Sunday, July 24, 2011

Looking Back at Opponents' OPS Leaders

Expanding on our last post, looking at pitchers’ Opponents' OPS, here is a historical look at Oops leaders of this millennium. In our constant quest to find the best pitching in baseball, this time, only pitchers qualified for the ERA title are included.

Opponents OPS Leaders

2011
AL: Josh Beckett, Red Sox .516
NL: Clayton Kershaw, Dodgers .560

In 2011, Josh Beckett has
been historically good. Again.
It'll be interesting to see who finishes the season on top. A pitcher's home ballpark affects his statistics tremendously, especially Slugging Percentage.

Josh Beckett's .516 OPS allowed is even more impressive when keeping that in mind. In fact, as we'll see with the following, the lowest OPS allowed in the last 10 years was Roger Clemens in 2004.

2010
AL: Felix Hernandez, Mariners .585
NL: Mat Latos, Padres .601

With pitching injuries the way they've been recently, it seems like young flame throwers have two chances at success. In their early 20's, they can blow everyone away and have a few good years before they get injured. Then, they can bounce back from injury and succeed as renaissance pitchers. Very few guys are going the route of staying relatively healthy for 15 years and retiring. Latos is already fighting through shoulder issues. If Felix keeps it going, he still may one day end up like Jason Schmidt or Johan Santana in his mid 30's.

2009
AL: Felix Hernandez, Mariners .605
NL: Tim Lincecum, Giants .561

With all due respect to those other cats in Philadelphia, I think Doc Halladay, Justin Verlander and these two guys are the best in the business.

2008
AL: Roy Halladay, Blue Jays .621
NL: Tim Lincecum, Giants .612

Fans appreciate Halladay
Halladay is pretty much a walking, talking Hall of Famer. He's over 60 WAR for his career, and his postseason success last season was tailor made for Cooperstown.

Lincecum, while extremely young, doesn't need to get any better. He simply needs to keep doing what he's doing to get his own plaque.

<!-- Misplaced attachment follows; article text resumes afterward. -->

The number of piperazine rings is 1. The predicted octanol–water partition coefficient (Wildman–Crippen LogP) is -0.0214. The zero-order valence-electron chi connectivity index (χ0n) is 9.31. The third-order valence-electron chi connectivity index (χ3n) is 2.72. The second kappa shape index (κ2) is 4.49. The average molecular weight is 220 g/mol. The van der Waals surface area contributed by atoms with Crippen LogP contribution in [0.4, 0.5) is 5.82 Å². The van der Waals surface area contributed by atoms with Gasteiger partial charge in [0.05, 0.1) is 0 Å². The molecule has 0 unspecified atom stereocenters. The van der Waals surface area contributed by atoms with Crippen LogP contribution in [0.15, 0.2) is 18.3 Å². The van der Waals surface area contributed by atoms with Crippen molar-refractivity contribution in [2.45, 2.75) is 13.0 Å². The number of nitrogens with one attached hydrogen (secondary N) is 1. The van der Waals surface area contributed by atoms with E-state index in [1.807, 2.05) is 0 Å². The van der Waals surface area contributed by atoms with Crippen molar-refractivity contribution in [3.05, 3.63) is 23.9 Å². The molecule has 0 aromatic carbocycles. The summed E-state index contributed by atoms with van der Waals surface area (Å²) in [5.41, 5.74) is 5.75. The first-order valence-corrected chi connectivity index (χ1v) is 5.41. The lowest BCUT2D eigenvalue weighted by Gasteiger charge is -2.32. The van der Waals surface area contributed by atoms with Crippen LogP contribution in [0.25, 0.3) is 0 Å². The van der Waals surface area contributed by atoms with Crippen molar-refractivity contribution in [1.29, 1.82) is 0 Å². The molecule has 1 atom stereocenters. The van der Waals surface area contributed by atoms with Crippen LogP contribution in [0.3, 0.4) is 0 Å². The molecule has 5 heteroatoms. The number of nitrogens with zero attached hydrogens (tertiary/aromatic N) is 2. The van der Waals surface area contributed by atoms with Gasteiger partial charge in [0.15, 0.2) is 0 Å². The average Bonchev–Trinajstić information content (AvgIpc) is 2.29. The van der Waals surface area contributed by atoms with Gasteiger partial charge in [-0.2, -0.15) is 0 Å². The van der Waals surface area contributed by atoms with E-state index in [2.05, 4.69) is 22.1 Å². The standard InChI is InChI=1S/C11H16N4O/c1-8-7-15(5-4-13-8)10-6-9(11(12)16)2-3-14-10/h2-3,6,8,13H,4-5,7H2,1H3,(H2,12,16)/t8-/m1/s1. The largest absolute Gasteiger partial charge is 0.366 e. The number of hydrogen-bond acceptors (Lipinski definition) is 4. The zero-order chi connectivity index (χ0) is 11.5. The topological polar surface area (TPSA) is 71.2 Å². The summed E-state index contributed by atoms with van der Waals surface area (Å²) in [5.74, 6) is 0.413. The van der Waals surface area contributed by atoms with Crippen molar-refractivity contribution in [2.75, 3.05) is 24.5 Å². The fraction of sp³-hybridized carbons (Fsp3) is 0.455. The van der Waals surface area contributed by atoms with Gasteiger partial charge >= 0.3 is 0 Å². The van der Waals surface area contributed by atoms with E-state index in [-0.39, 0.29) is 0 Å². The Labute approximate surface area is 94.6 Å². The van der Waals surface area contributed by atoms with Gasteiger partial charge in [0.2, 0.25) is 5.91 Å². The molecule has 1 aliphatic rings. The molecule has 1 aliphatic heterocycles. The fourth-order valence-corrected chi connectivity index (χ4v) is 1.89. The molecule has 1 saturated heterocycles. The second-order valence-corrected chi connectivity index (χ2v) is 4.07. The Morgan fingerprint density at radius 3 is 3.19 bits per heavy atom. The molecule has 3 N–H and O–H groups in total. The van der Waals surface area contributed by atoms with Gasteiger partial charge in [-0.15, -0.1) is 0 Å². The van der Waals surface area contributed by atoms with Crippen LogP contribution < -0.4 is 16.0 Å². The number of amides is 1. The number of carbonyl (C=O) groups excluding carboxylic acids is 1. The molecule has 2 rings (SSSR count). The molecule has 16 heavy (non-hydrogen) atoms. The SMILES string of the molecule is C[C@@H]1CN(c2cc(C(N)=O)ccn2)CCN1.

2007
AL: Erik Bedard, Mariners .615
NL: Chris Young, Padres .578

Both of these guys have really struggled with injuries after their career years in 2007. Bedard has a better chance at getting near his past levels of success, being left-handed and throwing with much more velocity. Chris Young excels with his control and change of speeds, but he suffers when throwing not much more than a batting practice fastball. His average fastball has been 84.7 mph the past 2 seasons, while Bedard sits 90-91 with his 4-seamer and cutter, mixing in a 77-78 hammer and change-up.

2006
AL: Johan Santana, Twins .618
NL: Chris Carpenter, Cardinals .643

How much more must Johan Santana
achieve to get to the H.o.F?
Many GM's were afraid of injury whispers around Johan Santana during his last year, or so, with the Twins. The Mets didn't shy away, and while they still got some very good mileage of of him, he's currently paying the toll for the pitches he thrown the last seven seasons.

2005
AL: Johan Santana, Twins .596
NL: Roger Clemens, Astros .544

Roger Clemens is a cheater and a liar. He's a horrible example for the youth of Texas and an embarrassment to the National pastime. It's good knowing that he's never going to play again.

2004
AL: Johan Santana, Twins .565
NL: Randy Johnson, Diamondbacks .557

Randy Johnson will probably have one of the ugliest plaques in Cooperstown. If not, Reggie Jackson should sue the museum curators because his looks ridiculous, and he's not nearly that ugly. It would be nice to see him in as an Expo or Mariner, but something tells me he could be the first ever Diamondback representative.

2003
AL: Pedro Martinez, Red Sox .586
NL: Jason Schmidt, Giants .566

Pedro is making history, with his epic success year after year. In 2003, Jason Schmidt lead the National League in Winning Percentage, ERA, and ERA+, but he finished 2nd in the Cy Young Award race to 'roided up Eric Gagne.

2002
AL: Pedro Martinez, Red Sox .562
NL: Odalis Perez, Dodgers .609

Where have you gone, Odalis Perez?
The most surprising leader in this examination is Odalis Amadol Perez. What an enigmatic career he had.

2002 was the only year he made the All-Star team, and 2004 was the only other season he had an above average ERA+. Odalis injured his arm, along the way, and was never the same, retiring after his Age 30 season in 2008.

2001
AL: Freddy Garcia, Mariners .627
NL: Randy Johnson, Diamondbacks .583

Freddy Garcia was a fan favorite in Seattle. This gave us a statistical reason why. 2001, of course, was also the year Big Unit and Curt Schilling won a World Series in front of their home fans, arguably consisting of thousands of former Cub fan transplants.

2000
AL: Pedro Martinez, Red Sox .473
NL: Kevin Brown, Dodgers .598

Pedro Martinez's 2000 season is arguably the most dominant pitching performance of any season in any era. The numbers speak for themselves, plus remember he's in an extreme hitters' park most of the time, and pitching at the peak of the Steroid Era. Just as Maddux's numbers shine incredibly brightly, they are blinding when viewed through Selig's steroid prism. Joe Posnanski's post that got this whole conversation started listed Pedro's 2000 season as the best season ever by any 28-year old. With the spirit of the Hall of Fame in the air, on this Induction Day, I'm anticipating Pedro's approaching Cooperstown celebration.

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